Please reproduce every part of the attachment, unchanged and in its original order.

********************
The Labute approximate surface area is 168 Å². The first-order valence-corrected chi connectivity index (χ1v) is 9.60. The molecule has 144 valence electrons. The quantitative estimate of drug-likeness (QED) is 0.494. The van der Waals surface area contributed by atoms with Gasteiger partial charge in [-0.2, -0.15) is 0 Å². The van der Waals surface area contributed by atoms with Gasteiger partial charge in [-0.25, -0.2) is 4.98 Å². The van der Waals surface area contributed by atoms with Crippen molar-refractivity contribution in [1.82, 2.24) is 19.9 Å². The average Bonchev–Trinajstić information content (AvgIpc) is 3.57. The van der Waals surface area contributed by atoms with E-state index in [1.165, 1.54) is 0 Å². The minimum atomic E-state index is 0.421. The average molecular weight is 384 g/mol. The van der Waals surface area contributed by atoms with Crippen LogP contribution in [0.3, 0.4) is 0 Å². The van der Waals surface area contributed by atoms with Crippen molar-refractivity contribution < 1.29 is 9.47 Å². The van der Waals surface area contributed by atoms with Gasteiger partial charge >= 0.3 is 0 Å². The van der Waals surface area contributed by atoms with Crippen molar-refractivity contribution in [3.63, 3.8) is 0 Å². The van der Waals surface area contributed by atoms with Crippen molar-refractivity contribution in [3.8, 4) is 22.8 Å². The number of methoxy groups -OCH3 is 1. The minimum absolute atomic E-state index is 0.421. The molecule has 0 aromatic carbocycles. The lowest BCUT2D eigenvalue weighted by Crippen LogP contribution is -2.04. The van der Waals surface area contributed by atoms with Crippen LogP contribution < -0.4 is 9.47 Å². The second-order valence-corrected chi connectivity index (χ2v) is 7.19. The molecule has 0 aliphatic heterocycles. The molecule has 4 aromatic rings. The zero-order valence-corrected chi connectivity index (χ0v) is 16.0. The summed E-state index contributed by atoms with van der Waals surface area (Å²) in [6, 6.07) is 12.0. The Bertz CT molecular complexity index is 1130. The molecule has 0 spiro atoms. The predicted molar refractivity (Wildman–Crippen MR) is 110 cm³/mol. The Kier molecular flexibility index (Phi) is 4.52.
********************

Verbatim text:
The Labute approximate surface area is 168 Å². The first-order valence-corrected chi connectivity index (χ1v) is 9.60. The molecule has 144 valence electrons. The quantitative estimate of drug-likeness (QED) is 0.494. The van der Waals surface area contributed by atoms with Gasteiger partial charge in [-0.2, -0.15) is 0 Å². The van der Waals surface area contributed by atoms with Gasteiger partial charge in [-0.25, -0.2) is 4.98 Å². The van der Waals surface area contributed by atoms with Crippen molar-refractivity contribution in [1.82, 2.24) is 19.9 Å². The average Bonchev–Trinajstić information content (AvgIpc) is 3.57. The van der Waals surface area contributed by atoms with E-state index in [1.165, 1.54) is 0 Å². The minimum atomic E-state index is 0.421. The average molecular weight is 384 g/mol. The van der Waals surface area contributed by atoms with Crippen LogP contribution in [0.3, 0.4) is 0 Å². The van der Waals surface area contributed by atoms with Crippen molar-refractivity contribution < 1.29 is 9.47 Å². The van der Waals surface area contributed by atoms with Gasteiger partial charge >= 0.3 is 0 Å². The van der Waals surface area contributed by atoms with Crippen molar-refractivity contribution in [3.63, 3.8) is 0 Å². The van der Waals surface area contributed by atoms with Crippen molar-refractivity contribution in [3.8, 4) is 22.8 Å². The number of methoxy groups -OCH3 is 1. The minimum absolute atomic E-state index is 0.421. The molecule has 0 aromatic carbocycles. The lowest BCUT2D eigenvalue weighted by Crippen LogP contribution is -2.04. The van der Waals surface area contributed by atoms with Crippen LogP contribution < -0.4 is 9.47 Å². The second-order valence-corrected chi connectivity index (χ2v) is 7.19. The molecule has 0 aliphatic heterocycles. The molecule has 4 aromatic rings. The zero-order valence-corrected chi connectivity index (χ0v) is 16.0. The summed E-state index contributed by atoms with van der Waals surface area (Å²) in [6, 6.07) is 12.0. The Bertz CT molecular complexity index is 1130. The molecule has 0 spiro atoms. The predicted molar refractivity (Wildman–Crippen MR) is 110 cm³/mol. The Kier molecular flexibility index (Phi) is 4.52.